Articles | Volume 21, issue 2
Research article
29 Aug 2018
Research article |  | 29 Aug 2018

Marine microorganisms as amber inclusions: insights from coastal forests of New Caledonia

Alexander R. Schmidt, Dennis Grabow, Christina Beimforde, Vincent Perrichot, Jouko Rikkinen, Simona Saint Martin, Volker Thiel, and Leyla J. Seyfullah

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Cited articles

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Coleman, C. O.: Aquatic amphipods (Crustacea: Amphipoda: Crangonyctidae) in three pieces of Baltic amber, Org. Divers. Evol., 4, 119–122,, 2004. 
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Girard, V., Schmidt A. R., Saint Martin, S., Struwe, S., Perrichot, V., Saint Martin, J.-P., Grosheny, D., Breton, G., and Néraudeau, D.: Evidence for marine microfossils from amber, Proc. Natl. Acad. Sci. USA, 105, 17426–17429,, 2008.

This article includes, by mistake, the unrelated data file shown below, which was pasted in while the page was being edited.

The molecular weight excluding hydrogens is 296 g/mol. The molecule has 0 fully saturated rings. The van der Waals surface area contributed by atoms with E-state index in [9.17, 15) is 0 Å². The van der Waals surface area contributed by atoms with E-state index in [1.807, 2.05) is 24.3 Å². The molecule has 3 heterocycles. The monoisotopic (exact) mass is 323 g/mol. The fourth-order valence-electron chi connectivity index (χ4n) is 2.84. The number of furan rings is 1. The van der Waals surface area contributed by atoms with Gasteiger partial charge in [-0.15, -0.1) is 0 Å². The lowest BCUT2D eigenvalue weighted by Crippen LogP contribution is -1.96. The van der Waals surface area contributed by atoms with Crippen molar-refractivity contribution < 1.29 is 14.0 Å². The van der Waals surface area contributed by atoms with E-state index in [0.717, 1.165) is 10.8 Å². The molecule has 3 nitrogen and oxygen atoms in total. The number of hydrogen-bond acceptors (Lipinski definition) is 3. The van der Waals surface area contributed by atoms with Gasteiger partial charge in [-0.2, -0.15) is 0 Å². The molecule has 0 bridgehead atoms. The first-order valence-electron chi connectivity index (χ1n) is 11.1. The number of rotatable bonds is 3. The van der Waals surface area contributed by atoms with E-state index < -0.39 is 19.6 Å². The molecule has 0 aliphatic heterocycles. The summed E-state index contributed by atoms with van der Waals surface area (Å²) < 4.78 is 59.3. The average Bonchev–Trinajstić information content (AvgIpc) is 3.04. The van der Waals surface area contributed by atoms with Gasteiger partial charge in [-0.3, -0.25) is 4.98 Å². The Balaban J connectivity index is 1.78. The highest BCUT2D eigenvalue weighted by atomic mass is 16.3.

Girard, V., Néraudeau, D., Breton, G., Saint Martin, S., and Saint Martin, J.-P.: Contamination of amber samples by recent microorganisms and remediation evidenced by Mid-Cretaceous amber of France, Geomicrobiol. J., 26, 121–30,, 2009a. 
Short summary
Amber is fossilized resin and so has a terrestrial source; however, very rarely have marine microorganisms been reported, and only in a few amber pieces. We aim to understand how this rare phenomenon could be possible. Several different mechanisms were proposed, and we then tested the wind-blown idea via our experiments on resin-rich forests on the coast of New Caledonia. These forests encompass the best model for the Cretaceous ambers that contain these marine microorganisms.